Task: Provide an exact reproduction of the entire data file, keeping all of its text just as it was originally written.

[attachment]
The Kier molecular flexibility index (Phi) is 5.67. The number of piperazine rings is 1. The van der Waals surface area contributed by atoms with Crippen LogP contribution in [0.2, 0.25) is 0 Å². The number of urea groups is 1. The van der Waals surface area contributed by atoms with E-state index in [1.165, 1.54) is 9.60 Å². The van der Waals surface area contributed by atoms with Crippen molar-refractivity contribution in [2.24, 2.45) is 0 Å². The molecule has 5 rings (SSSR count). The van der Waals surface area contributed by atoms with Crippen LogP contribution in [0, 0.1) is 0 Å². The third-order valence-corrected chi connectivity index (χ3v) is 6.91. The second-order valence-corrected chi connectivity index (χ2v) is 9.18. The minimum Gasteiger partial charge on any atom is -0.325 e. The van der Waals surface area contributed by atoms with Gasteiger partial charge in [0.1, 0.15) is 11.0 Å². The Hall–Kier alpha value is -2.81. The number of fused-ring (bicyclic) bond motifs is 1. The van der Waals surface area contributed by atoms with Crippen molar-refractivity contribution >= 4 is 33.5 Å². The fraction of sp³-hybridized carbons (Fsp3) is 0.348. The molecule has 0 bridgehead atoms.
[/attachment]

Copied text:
The Kier molecular flexibility index (Phi) is 5.67. The number of piperazine rings is 1. The van der Waals surface area contributed by atoms with Crippen LogP contribution in [0.2, 0.25) is 0 Å². The number of urea groups is 1. The van der Waals surface area contributed by atoms with E-state index in [1.165, 1.54) is 9.60 Å². The van der Waals surface area contributed by atoms with Crippen molar-refractivity contribution in [2.24, 2.45) is 0 Å². The molecule has 5 rings (SSSR count). The van der Waals surface area contributed by atoms with Crippen LogP contribution in [0, 0.1) is 0 Å². The third-order valence-corrected chi connectivity index (χ3v) is 6.91. The second-order valence-corrected chi connectivity index (χ2v) is 9.18. The minimum Gasteiger partial charge on any atom is -0.325 e. The van der Waals surface area contributed by atoms with Gasteiger partial charge in [0.1, 0.15) is 11.0 Å². The Hall–Kier alpha value is -2.81. The number of fused-ring (bicyclic) bond motifs is 1. The van der Waals surface area contributed by atoms with Crippen molar-refractivity contribution >= 4 is 33.5 Å². The fraction of sp³-hybridized carbons (Fsp3) is 0.348. The molecule has 0 bridgehead atoms.